On August 8, we headed to Richmond International Airport with a planned destination at Wausau, Wisconsin. However, because the airport's long runway is closed for repairs, the regional jets have been forced to use a shorter runway. That means weight limitations, and that day about eight passengers were cut from each flight. When we realized we probably would not make it out of Richmond that day on the regional, we made a quick decision to inquire about a flight on another airline with a plane ready to depart for Atlanta in 10 minutes. On the other airline, we would fly into the Milwaukee Airport instead of Wausau. We made a snap decision to purchase tickets on that flight and just made it on the plane prior to takeoff. We changed planes in Atlanta and landed in Milwaukee in early evening without knowing where we would stay.

Along the way while flying at 40,000 feet, I enjoyed gazing down at the clouds. I kept thinking that in the not too distant future, we may be looking down from space stations orbiting high above the earth and seeing entire continents and oceans, not just clouds. It will be as routine as flying on commercial airliners today.

The General Mitchell International Airport is an attractive facility. We quickly found the hotel display area and started calling around. Although Best Western hotels had fallen into disfavor with us, I liked the display photos as well as the nearby location and decided to call. A pleasant young man named Ricco answered and because of the restaurants located within the hotel and the guest room overlooking the pool that he mentioned, I was persuaded to try Best Western. Ricco turned out to be the shuttle driver as well as the desk clerk who checked us in. His outgoing personality was an important determining factor which will make me consider Best Western Plus on another travel journey.

Moral of this story is when traveling, be flexible, be aware, and enjoy the journey. And, of course, be ready for any adventure that may present itself. More about this trip in my next blog.

Thursday, August 18, 2011

Coming Home

We just returned from a magical trip to many beautiful locations in the Midwest, including Lambeau Field, home of the Green Bay Packers! We even journeyed up to the tip of the thumb of Michigan that sticks out into Lake Superior. I'll be blogging about these adventures in the coming days.

I'm sorry I didn't have time to line up blog posts during my absence, but time caught up with me and I couldn't do everything. Thank you to those who continued to visit my blog and found nothing new!

Thank you, Alex Cavanaugh, for the Liebster Blog award given me while I was gone. This recognizes bloggers with less than 200 followers. I'll pass this along later to some other bloggers. My goal is to gain more than 200 followers before the end of the year!

Sunday, August 7, 2011

Yoga, Being Present, Being a Writer

Grand Canyon area MM Sikes
For almost a year, I've taken a yoga class once a week. It's important to me for stretching, balance, and an overall feeling of well-being.

Tonight, at the end of the class where I tried to practice poses and more, I thought about how yoga and being present are related. As a writer, I always seem to be thinking and living in the future. Perhaps that's the way writers have to live their lives--writing, planning, and conceiving ideas for the next book. Sadly, we have to plan how to schedule and promote that next project. As workers and planners, we are never in the present. At least, it seems I'm not.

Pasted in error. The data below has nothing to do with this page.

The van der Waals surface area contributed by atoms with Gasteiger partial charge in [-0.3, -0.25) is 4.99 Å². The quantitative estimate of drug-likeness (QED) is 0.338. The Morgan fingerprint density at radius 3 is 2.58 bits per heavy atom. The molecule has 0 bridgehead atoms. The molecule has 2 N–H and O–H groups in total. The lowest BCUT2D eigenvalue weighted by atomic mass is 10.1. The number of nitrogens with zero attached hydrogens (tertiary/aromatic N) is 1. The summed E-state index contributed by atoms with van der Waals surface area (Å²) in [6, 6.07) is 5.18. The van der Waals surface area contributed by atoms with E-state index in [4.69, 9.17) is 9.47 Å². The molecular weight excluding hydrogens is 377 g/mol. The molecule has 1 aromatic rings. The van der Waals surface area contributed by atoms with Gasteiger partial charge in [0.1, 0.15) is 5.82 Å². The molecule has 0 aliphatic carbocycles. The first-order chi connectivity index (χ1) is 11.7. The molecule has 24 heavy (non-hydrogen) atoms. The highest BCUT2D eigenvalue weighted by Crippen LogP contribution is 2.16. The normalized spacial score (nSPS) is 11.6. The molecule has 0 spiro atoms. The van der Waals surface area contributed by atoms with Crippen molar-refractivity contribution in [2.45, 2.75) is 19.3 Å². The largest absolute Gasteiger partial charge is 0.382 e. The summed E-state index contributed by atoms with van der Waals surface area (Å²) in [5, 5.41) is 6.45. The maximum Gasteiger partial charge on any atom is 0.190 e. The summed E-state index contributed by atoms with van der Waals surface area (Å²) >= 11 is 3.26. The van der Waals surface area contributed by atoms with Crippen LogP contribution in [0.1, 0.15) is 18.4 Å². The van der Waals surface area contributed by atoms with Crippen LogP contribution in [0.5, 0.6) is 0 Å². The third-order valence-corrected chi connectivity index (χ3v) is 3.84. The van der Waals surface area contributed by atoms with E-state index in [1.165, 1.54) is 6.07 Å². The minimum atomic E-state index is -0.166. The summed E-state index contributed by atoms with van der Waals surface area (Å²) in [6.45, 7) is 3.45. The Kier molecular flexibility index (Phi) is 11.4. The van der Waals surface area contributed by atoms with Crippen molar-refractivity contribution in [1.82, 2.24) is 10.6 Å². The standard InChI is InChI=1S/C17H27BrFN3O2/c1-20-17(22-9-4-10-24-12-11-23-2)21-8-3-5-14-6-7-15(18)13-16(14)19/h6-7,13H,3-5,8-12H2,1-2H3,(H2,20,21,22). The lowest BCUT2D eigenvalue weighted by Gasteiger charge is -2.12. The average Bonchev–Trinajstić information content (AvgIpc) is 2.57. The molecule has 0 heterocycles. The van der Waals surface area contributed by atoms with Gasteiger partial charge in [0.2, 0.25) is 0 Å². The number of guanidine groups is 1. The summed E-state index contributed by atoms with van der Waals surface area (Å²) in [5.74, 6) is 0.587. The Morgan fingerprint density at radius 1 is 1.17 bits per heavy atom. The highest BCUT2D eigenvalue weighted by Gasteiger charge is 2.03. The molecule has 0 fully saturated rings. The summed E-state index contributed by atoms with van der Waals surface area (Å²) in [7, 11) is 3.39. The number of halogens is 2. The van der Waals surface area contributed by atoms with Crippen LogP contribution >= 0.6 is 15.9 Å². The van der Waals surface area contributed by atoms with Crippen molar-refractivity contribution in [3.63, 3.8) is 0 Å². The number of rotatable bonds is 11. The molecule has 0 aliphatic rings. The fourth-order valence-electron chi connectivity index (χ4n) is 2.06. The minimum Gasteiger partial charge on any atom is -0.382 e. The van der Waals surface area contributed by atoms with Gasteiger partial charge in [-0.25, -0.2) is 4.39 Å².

However, when I'm in yoga class, I have to be in the present, following directions for the stretches and poses. There, I am being in the present and living for the moment.

Living for the moment. What a refreshing concept!

Being a flower. Being a mountain. Being a piece of the magnificent Grand Canyon. Not thinking, not planning.

Being in the present! How good is that!!?

Thursday, August 4, 2011

Soul Survivor Book Review - A Child Remembers Past Life as a Pilot

For all my life, books about reincarnation have intrigued me. My mother was shocked by the interest of her young child in the subject. My grandmother was not. A couple of months ago,  my daughter Allison noticed Soul Survivor on the Amazon page with my reincarnation novel, Hearts Across Forever, listed as bought along with it. She ordered a copy for me.

Because Bruce Leininger, like my mother, was not a believer in reincarnation, I found this story compelling. Imagine a two-year-old, just learning to talk, with screaming nightmares saying, "Plane on fire! Little man can't get out!" James' mother was terrified for her child, yet captivated as she discovered more unusual things her child "knew" that he couldn't know. His parents were surprised by James' fascination with World War II aircraft, especially the Corsair.

Using the Internet, Bruce started investigating the word James mentioned, Natoma, and eventually found a World War II aircraft carrier by that name. When he discovered a group of World War II veterans from the ship who held annual reunions, Bruce wound up attending some of them under the guise that he was writing a book about the Natoma Bay. In his at first skeptical investigations, he discovered many things that James actually knew including the name of the pilot whose life James remembers that was killed at Chichi-Jima.

There are photographs of drawings James created of airplane battles as a three-year-old that he signed "James 3." Bruce tracked down the family of James Huston, Jr., the pilot who died the day he was expected to return home, including his sister Anne who was still alive. What little James remembered and told Anne amazed her--things no one else could possibly know.

I've read about cases suggestive of reincarnation before, but these children lived in India and other countries in that part of the world where the belief is prevalent. This is the first book I've encountered in the United States about a case of a child recalling a past life.

If you've ever wondered about the possibility of reincarnation, you'll want to read this book. I would love to see the ABC Primetime show that aired in April 2004. Perhaps the TV show will run a repeat or even follow up on what James is doing now.